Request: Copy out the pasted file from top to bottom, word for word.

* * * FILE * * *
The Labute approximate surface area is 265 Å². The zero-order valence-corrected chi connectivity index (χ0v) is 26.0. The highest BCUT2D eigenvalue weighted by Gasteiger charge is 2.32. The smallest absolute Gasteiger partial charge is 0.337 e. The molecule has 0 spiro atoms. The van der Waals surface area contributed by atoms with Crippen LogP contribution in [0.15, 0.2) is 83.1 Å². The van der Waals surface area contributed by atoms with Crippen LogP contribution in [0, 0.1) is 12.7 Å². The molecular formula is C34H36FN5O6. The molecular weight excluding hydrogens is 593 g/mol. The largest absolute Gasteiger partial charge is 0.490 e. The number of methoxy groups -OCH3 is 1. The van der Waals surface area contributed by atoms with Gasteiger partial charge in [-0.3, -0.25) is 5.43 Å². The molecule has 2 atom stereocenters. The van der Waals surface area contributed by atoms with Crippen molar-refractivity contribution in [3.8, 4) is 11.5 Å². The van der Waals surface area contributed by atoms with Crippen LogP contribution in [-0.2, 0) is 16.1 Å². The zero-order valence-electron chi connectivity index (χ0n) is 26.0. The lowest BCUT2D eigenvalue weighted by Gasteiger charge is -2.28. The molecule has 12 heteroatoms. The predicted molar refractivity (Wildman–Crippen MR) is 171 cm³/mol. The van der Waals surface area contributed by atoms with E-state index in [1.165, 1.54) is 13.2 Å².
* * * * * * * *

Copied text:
The Labute approximate surface area is 265 Å². The zero-order valence-corrected chi connectivity index (χ0v) is 26.0. The highest BCUT2D eigenvalue weighted by Gasteiger charge is 2.32. The smallest absolute Gasteiger partial charge is 0.337 e. The molecule has 0 spiro atoms. The van der Waals surface area contributed by atoms with Crippen LogP contribution in [0.15, 0.2) is 83.1 Å². The van der Waals surface area contributed by atoms with Crippen LogP contribution in [0, 0.1) is 12.7 Å². The molecular formula is C34H36FN5O6. The molecular weight excluding hydrogens is 593 g/mol. The largest absolute Gasteiger partial charge is 0.490 e. The number of methoxy groups -OCH3 is 1. The van der Waals surface area contributed by atoms with Gasteiger partial charge in [-0.3, -0.25) is 5.43 Å². The molecule has 2 atom stereocenters. The van der Waals surface area contributed by atoms with Crippen molar-refractivity contribution in [3.8, 4) is 11.5 Å². The van der Waals surface area contributed by atoms with Crippen LogP contribution in [-0.2, 0) is 16.1 Å². The zero-order valence-electron chi connectivity index (χ0n) is 26.0. The lowest BCUT2D eigenvalue weighted by Gasteiger charge is -2.28. The molecule has 12 heteroatoms. The predicted molar refractivity (Wildman–Crippen MR) is 171 cm³/mol. The van der Waals surface area contributed by atoms with E-state index in [1.165, 1.54) is 13.2 Å².